Information on Hand, Foot, and Mouth Disease (Coxsackie virus A16)
What is hand, foot, and mouth disease?
Hand, foot, and mouth disease (HFMD) is a common illness of infants and children. It is characterized by fever, sores in the mouth, and a rash with blisters. HFMD begins with a mild fever, poor appetite, malaise ("feeling sick"), and frequently a sore throat. One or 2 days after the fever begins, painful sores develop in the mouth. They begin as small red spots that blister and then often become ulcers. They are usually located on the tongue, gums, and inside of the cheeks. The skin rash develops over 1 to 2 days with flat or raised red spots, some with blisters. The rash does not itch, and it is usually located on the palms of the hands and soles of the feet. It may also appear on the buttocks. A person with HFMD may have only the rash or the mouth ulcers.
Is HFMD the same as foot-and-mouth disease?
No. HFMD is often confused with foot-and-mouth disease of cattle, sheep, and swine. Although the names are similar, the two diseases are not related at all and are caused by different viruses. For information on foot-and-mouth disease, please visit the web site of the US Department of Agriculture .
What causes HFMD?
Viruses from the group called enteroviruses cause HFMD. The most common cause is coxsackievirus A16; sometimes, HFMD is caused by enterovirus 71 or other enteroviruses. The enterovirus group includes polioviruses, coxsackieviruses, echoviruses and other enteroviruses.
Is HFMD serious?
Usually not. HFMD caused by coxsackievirus A16 infection is a mild disease and nearly all patients recover without medical treatment in 7 to 10 days. Complications are uncommon. Rarely, the patient with coxsackievirus A16 infection may also develop "aseptic" or viral meningitis, in which the person has fever, headache, stiff neck, or back pain, and may need to be hospitalized for a few days. Another cause of HFMD, EV71 may also cause viral meningitis and, rarely, more serious diseases, such as encephalitis, or a poliomyelitis-like paralysis. EV71 encephalitis may be fatal. Cases of fatal encephalitis occurred during outbreaks of HFMD in Malaysia in 1997 and in Taiwan in 1998.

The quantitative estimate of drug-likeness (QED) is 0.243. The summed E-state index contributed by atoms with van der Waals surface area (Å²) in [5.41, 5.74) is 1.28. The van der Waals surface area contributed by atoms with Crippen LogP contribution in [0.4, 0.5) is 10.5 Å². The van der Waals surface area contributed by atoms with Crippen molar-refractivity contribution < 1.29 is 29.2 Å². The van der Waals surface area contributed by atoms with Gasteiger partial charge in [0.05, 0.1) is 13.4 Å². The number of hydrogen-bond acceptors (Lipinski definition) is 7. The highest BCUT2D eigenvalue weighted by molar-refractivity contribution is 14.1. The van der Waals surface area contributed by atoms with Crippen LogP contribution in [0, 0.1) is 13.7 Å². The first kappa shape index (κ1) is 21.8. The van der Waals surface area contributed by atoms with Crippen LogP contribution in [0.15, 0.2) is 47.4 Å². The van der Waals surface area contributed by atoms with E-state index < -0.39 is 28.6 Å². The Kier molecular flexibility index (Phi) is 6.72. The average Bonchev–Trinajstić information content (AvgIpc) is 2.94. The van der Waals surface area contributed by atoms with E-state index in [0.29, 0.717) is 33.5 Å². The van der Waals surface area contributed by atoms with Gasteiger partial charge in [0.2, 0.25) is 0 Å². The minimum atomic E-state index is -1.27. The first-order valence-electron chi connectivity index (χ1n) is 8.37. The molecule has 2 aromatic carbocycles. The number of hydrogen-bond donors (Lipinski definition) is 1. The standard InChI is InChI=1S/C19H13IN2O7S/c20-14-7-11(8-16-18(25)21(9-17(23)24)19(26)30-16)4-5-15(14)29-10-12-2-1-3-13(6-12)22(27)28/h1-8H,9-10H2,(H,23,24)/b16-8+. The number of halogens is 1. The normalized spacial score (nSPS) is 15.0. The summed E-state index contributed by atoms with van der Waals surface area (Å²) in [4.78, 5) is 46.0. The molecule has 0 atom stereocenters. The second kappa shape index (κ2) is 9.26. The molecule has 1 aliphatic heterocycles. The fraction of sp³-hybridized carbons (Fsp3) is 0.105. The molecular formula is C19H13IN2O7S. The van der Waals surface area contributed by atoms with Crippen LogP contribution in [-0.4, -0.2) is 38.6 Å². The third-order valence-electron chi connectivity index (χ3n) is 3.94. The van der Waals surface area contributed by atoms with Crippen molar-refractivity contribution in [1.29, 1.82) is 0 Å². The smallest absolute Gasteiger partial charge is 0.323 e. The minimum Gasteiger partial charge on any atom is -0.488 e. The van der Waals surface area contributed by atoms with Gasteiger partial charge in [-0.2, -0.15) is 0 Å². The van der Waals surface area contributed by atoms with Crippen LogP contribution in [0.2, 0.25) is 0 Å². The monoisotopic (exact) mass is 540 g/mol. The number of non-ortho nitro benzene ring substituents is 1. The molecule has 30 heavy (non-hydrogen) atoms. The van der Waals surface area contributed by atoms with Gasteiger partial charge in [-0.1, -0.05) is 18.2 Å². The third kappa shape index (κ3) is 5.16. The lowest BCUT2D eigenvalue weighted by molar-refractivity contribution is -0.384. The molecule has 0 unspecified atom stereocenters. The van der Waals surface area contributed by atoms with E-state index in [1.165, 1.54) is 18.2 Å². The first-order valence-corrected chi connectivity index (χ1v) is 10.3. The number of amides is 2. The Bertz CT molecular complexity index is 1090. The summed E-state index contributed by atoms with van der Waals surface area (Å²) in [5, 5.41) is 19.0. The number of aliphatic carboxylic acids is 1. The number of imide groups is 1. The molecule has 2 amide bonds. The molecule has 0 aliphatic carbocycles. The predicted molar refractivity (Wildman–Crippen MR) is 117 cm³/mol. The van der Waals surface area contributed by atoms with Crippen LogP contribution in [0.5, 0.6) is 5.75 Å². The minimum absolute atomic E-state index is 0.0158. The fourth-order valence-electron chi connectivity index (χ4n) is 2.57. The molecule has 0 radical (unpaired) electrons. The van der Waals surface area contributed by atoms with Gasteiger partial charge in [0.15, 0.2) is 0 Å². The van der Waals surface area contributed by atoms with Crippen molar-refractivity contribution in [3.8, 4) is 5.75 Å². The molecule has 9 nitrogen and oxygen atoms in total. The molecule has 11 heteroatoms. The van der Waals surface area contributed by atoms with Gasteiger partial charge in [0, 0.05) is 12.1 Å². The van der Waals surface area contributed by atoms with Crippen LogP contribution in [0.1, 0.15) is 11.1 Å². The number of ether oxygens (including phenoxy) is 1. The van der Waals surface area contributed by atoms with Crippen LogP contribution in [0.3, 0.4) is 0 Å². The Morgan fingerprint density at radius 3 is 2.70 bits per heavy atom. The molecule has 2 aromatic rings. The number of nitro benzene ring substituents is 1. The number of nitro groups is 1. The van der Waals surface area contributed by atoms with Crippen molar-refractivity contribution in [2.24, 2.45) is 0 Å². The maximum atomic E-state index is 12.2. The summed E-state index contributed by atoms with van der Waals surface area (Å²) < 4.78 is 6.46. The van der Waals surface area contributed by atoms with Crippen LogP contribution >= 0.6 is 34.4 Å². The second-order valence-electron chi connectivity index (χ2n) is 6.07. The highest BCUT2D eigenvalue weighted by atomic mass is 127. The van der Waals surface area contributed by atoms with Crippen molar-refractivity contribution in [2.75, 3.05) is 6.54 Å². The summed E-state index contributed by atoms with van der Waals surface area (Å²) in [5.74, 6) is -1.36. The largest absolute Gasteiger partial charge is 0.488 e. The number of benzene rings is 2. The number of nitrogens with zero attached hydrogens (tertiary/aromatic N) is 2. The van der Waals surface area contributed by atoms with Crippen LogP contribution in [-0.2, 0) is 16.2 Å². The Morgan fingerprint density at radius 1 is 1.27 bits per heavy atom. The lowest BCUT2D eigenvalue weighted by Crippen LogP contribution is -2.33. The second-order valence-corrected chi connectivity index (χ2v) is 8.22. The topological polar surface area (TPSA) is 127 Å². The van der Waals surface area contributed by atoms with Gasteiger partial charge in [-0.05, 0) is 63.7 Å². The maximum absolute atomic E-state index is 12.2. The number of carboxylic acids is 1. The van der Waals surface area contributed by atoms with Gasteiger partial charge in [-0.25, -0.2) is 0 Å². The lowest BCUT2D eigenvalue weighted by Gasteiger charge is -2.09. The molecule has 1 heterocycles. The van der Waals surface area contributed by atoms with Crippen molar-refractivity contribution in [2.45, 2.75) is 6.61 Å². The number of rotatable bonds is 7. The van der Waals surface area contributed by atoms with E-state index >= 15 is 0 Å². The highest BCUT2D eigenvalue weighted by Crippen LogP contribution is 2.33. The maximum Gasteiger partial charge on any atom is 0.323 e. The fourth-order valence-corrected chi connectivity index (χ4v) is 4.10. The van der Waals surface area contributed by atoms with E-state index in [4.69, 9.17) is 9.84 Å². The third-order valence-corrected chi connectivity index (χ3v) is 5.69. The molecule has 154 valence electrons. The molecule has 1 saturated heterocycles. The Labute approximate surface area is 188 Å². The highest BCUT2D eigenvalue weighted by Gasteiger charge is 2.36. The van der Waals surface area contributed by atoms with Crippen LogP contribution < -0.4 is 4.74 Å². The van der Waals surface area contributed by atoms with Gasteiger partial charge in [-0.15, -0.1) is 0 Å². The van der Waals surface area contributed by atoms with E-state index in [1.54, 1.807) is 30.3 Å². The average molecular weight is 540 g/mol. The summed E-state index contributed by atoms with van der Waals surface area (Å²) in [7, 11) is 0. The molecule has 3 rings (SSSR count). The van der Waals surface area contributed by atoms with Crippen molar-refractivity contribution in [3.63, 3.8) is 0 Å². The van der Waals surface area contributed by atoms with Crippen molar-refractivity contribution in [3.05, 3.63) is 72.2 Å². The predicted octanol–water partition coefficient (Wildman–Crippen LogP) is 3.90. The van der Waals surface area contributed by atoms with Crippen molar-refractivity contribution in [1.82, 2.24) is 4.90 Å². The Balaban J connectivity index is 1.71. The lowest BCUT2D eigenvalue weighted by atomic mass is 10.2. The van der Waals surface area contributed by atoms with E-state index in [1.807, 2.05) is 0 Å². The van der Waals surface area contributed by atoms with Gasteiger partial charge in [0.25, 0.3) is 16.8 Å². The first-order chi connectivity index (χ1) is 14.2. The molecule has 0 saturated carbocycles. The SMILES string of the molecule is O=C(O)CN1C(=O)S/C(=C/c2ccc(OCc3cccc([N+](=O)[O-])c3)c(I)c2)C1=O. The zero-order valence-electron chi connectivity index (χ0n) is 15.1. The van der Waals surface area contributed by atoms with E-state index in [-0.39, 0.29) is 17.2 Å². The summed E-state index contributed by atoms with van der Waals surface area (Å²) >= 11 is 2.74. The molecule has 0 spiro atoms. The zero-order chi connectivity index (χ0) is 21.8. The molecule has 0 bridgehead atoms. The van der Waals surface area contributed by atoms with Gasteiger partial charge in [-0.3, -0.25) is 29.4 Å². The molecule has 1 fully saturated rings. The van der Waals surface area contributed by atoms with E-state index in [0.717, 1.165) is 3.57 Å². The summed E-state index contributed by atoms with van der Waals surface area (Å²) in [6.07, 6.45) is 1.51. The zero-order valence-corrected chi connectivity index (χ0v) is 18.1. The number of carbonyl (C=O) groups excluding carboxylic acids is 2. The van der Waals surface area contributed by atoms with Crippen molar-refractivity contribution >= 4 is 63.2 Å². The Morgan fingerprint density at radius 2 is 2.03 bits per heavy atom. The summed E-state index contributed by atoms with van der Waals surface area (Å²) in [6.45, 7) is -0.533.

Is HFMD contagious?
Yes, HFMD is moderately contagious. Infection is spread from person to person by direct contact with nose and throat discharges, saliva, fluid from blisters, or the stool of infected persons. A person is most contagious during the first week of the illness. HFMD is not transmitted to or from pets or other animals.
How soon will someone become ill after getting infected?
The usual period from infection to onset of symptoms ("incubation period") is 3 to 7 days. Fever is often the first symptom of HFMD.
Who is at risk for HFMD?
HFMD occurs mainly in children under 10 years old, but may also occur in adults too. Everyone is at risk of infection, but not everyone who is infected becomes ill. Infants, children, and adolescents are more likely to be susceptible to infection and illness from these viruses, because they are less likely than adults to have antibodies and be immune from previous exposures to them. Infection results in immunity to the specific virus, but a second episode may occur following infection with a different member of the enterovirus group.
What are the risks to pregnant women exposed to children with HFMD?
Because enteroviruses, including those causing HFMD, are very common, pregnant women are frequently exposed to them, especially during summer and fall months. As for any other adults, the risk of infection is higher for pregnant women who do not have antibodies from earlier exposures to these viruses, and who are exposed to young children - the primary spreaders of enteroviruses.